In fact, it's the human.
|Good human. I knew you'd get it eventually.|
What dog training achieves is communication. Effective, two-way communication.
Surprised? Your dog won't be. For him/her, you've been communicating all along (body language, remember?). Not very efficiently, but communicating nonetheless. If you listen closely, you might hear a sigh of relief (finally! this human is getting it!). But surprise? Amazement? No. Dogs don't underestimate us.
We, on the other hand... Well, it's understandable. We headed over to our neighborhood trainer for housebreaking chew-it-all issues and all of a sudden--ohmygod, the dog speaks! And listens! He understands us! And we can understand him!
|Double OK sign means "I want to stay down here|
forever." (Yes, that's me.)
Example: for pilots, a thumbs-up sign means OK. For divers, the sign for OK is a circle with thumb and forefinger. Thumbs-up means, literally, UP--which creates misunderstandings, some funny, some life-threatening, between a pilot and his dive instructor.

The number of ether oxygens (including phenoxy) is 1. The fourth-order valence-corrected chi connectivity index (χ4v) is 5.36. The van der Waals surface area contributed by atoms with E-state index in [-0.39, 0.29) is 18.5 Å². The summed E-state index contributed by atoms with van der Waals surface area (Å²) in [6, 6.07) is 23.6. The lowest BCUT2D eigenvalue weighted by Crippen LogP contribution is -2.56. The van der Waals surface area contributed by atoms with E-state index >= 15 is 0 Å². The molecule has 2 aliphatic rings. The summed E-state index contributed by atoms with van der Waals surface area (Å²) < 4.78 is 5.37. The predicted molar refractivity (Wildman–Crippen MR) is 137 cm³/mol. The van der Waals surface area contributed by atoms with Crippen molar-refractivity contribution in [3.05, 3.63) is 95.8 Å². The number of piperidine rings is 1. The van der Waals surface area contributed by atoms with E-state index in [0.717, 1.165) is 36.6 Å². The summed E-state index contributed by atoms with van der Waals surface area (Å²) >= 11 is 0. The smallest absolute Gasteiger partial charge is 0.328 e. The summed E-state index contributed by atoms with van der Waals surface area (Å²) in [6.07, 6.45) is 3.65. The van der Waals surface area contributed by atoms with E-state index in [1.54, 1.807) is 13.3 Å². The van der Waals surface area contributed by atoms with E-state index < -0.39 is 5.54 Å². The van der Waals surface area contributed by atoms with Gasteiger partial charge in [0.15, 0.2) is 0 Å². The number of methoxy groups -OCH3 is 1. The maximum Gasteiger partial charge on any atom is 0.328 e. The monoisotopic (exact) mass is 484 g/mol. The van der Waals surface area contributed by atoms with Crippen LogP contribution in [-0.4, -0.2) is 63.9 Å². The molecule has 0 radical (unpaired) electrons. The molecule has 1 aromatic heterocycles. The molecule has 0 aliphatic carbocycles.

Without going to foreign, or alien, or underwater, or 30-mile-high extremes, finding common ground for communication--even though it seems like, well, common sense--is something we too often fail to do. Every individual in our small, daily world has a unique language, a unique background that shapes the way they express themselves.
Failure to accept this is what leads to prejudice.
Without a trainer to interpret for others--and for us--it's up to each one of us to make the effort. Listen. Don't jump to conclusions. Don't assume everyone uses words in the same way we do, or with the same intentions.
Let's make sure we find, at least try to find, that common ground. Before getting angry or hurt at what someone says.